Have you bumped into the “butthole wife” controversy? “Stop Being a Butthole Wife” laid down the law with Christian wives: stop your bickering and finger pointing and just pick up the dirty socks already. It got lots of likes and hearts and “SO TRUE!!!!!” from complementarians on my social media feed.
Then Christian Feminist Daddy fired back with, “Nope. Don’t you dare call my wife a butthole.” And that got lots of likes and hearts and “THANK YOU!!!!!” from the egalitarians.
At first, I didn’t read either. I kept coming across them in public spaces, and assumed “butthole wife” was something too embarrasingly kinky to risk a stranger looking over my shoulder. Then I learned that “butthole” is now (apparently?) a hip and holy version of “a**hole,” and (who knew?) it’s an adjective?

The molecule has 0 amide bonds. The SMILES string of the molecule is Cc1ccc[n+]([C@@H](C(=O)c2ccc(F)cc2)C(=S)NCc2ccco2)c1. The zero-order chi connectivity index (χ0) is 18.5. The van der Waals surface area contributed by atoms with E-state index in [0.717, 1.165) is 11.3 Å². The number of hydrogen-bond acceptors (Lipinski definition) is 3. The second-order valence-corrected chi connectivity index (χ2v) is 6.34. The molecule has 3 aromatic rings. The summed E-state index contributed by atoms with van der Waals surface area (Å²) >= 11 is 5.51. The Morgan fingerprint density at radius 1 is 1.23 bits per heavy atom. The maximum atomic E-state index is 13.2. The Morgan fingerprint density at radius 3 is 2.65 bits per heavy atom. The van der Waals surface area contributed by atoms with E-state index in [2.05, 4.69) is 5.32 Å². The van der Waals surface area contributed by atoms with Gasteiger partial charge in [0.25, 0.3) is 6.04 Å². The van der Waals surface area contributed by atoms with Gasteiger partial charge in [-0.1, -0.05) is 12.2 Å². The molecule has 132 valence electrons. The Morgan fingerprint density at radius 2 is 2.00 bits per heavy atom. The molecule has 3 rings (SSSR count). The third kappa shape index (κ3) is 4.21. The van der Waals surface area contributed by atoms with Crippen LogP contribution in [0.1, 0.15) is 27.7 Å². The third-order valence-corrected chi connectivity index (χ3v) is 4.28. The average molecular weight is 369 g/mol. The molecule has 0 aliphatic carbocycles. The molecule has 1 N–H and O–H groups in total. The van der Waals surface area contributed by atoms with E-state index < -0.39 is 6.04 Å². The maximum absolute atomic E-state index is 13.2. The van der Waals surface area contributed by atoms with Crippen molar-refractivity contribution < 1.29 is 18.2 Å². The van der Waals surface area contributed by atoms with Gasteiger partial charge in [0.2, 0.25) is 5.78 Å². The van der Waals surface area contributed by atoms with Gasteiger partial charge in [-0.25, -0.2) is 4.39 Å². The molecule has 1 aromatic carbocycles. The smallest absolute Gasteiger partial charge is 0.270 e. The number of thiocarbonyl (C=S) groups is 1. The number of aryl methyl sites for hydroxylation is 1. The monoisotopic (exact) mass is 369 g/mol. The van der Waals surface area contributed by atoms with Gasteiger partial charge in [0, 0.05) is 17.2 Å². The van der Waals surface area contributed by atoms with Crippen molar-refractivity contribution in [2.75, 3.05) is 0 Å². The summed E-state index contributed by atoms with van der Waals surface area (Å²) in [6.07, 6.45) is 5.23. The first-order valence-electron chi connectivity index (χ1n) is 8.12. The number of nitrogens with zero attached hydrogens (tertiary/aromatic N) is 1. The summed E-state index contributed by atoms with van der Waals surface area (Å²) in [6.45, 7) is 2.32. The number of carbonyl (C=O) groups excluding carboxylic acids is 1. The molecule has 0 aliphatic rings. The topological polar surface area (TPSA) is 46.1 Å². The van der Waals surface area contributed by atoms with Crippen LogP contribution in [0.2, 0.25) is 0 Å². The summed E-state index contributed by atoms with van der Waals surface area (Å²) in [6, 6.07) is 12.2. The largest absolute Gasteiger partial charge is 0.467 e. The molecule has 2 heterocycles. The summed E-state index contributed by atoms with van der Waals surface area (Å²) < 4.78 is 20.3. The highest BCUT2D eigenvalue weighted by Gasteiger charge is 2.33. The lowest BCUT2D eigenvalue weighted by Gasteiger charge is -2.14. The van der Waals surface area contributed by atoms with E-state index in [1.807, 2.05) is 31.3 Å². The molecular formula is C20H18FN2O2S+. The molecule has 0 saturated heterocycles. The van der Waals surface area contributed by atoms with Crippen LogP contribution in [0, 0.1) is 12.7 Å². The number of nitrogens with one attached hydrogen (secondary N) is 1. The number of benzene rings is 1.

(Side rant: Christians, stop with the sanctified vulgarities. A**hole has a known meaning. Butthole conjures up the grossest of images. Please — swear, or don’t swear. Pick one.)
Well, now that I understood this was about jerk wives (and I certainly feel like a jerk more often than I admit), I read the piece. And I am still reporting that I am very much confused.
I get the part where blaming, shaming, and complaining day in and day out is a toxic thing for a marriage. But then there was the running theme of dirty laundry, to the point where many people easily made the takeaway that her worst offense as a “butthole wife” was complaining about picking up his socks every day.
If I was going to call myself a modified swear word, this wouldn’t be the offense that triggered it.